Emotionally numb in response to Toronto’s deadly van attack

Emotionally numb in response to Toronto’s deadly van attack

In an article about the emotional impact of last week’s van attack in Toronto, writer Margaret McKinnon says that “even those of us who simply saw news coverage of the horrible incident” may experience PTSD. She explains it is normal to experience increased irritability, problems concentrating, fatigue, exhaustion, and interpersonal difficulties. She makes no mention of feeling emotionally numb.

I have been feeling emotionally numb.

On Monday, April 23, 2018, a 25-year-old man in a white rental van barrelled his way down a large stretch of one of Toronto’s busiest arteries, taking down people like they were bowling pins.

My husband and I were in the midst of a text exchange about our dinner plans when he posed the question. “Did you hear about the rampage on Yonge Street?” I hadn’t. I looked it up on Google and read the news. I uttered yikes to myself and got back to work.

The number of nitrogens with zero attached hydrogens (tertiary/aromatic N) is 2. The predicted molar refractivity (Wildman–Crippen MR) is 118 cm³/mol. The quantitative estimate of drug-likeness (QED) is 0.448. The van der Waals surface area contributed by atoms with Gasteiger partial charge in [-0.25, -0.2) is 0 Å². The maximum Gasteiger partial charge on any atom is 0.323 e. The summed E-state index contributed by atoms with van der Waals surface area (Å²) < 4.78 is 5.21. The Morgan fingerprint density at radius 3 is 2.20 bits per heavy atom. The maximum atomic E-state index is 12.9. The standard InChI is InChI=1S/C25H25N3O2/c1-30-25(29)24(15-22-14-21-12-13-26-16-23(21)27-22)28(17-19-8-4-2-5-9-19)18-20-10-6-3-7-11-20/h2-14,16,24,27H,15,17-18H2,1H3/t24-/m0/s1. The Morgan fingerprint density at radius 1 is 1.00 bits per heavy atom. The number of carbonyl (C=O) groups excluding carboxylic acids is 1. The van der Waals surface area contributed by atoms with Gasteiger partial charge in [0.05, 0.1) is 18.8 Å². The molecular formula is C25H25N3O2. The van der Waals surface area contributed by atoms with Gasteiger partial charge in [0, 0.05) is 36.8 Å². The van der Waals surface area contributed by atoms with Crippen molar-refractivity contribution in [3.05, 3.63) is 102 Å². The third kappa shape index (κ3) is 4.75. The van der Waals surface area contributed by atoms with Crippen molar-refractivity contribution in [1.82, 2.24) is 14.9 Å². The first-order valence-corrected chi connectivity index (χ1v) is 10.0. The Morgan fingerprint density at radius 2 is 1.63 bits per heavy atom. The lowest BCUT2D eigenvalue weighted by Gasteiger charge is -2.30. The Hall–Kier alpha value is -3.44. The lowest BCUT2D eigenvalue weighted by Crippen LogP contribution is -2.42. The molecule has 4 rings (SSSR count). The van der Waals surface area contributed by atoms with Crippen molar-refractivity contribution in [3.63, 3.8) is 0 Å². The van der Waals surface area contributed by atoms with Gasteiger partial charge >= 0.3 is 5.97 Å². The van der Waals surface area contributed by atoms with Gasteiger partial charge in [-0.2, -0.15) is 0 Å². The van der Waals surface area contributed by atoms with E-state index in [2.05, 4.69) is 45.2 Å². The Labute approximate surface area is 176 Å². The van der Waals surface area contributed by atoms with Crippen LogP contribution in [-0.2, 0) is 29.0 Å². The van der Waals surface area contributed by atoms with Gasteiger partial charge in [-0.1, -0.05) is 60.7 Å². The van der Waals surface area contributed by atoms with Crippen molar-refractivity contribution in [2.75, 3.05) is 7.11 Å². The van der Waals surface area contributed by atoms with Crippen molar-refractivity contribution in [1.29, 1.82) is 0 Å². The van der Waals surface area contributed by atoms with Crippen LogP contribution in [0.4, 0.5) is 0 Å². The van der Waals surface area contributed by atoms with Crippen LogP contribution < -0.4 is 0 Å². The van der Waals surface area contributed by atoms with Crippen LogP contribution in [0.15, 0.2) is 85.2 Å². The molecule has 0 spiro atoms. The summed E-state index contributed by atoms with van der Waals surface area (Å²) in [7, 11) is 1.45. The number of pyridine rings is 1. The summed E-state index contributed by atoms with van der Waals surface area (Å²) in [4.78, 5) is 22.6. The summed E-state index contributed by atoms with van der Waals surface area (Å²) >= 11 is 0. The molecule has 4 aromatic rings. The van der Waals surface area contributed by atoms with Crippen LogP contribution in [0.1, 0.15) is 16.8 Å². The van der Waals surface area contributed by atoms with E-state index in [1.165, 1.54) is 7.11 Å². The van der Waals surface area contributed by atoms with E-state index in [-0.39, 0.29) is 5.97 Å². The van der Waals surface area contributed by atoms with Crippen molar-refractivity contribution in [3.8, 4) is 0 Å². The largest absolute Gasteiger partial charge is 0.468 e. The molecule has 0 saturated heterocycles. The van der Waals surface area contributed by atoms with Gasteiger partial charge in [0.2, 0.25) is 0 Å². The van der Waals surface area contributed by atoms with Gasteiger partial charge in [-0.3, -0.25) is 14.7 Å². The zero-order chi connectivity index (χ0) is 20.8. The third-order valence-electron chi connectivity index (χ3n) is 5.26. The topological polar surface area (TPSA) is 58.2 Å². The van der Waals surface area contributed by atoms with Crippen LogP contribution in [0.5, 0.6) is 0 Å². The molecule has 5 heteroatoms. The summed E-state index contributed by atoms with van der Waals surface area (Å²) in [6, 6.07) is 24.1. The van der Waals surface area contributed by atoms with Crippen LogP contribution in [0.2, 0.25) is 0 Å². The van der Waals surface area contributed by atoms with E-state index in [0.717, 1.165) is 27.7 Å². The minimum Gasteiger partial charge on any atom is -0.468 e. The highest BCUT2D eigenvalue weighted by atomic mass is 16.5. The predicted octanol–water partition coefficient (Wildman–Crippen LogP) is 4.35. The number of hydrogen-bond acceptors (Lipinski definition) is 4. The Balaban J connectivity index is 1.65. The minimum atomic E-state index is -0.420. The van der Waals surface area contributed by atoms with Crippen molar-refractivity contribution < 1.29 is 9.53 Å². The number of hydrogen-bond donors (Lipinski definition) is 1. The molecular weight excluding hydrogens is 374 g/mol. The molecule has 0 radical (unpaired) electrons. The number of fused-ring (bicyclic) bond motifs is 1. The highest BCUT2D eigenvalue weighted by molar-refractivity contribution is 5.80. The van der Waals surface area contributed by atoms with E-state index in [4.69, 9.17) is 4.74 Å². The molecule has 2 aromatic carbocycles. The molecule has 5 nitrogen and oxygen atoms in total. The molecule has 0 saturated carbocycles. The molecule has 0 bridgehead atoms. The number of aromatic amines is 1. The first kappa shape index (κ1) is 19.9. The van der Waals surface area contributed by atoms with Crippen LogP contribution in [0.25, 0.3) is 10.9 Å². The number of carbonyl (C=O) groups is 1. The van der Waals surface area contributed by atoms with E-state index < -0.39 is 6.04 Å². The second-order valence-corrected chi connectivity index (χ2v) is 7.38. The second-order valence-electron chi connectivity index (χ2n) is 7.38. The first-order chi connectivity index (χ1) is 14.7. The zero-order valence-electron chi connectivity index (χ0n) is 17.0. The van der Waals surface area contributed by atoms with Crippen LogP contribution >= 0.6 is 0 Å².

Soon after, my phone pinged. It was a friend in London, checking to make sure we were all okay. I replied to her and got back to business. An hour later, an email message with the same query. And then another.

I began to notice that people were posting Facebook status updates confirming their safety. As I continued scrolling, I found myself both touched and impressed by how beautifully and quickly a friend had been able to express her thoughts on the day’s events.

“Innocents have died, families and friends will suffer and we will all wonder why this had to happen. I know I don’t have the answer. I do know my heart is bleeding for those beautiful people who have lost their lives today and their families and friends.”

I gave her words a heart because I knew she had written them from the heart, and because I truly did heart them — even though I myself was unable to feel them. And still, I can’t. I understand what has occurred. I feel a little less naive than I did on Sunday. But beyond that, I feel emotionally numb.

Grief-stricken, relieved, guilty, emotionally numb? How does terror(ism) affect you?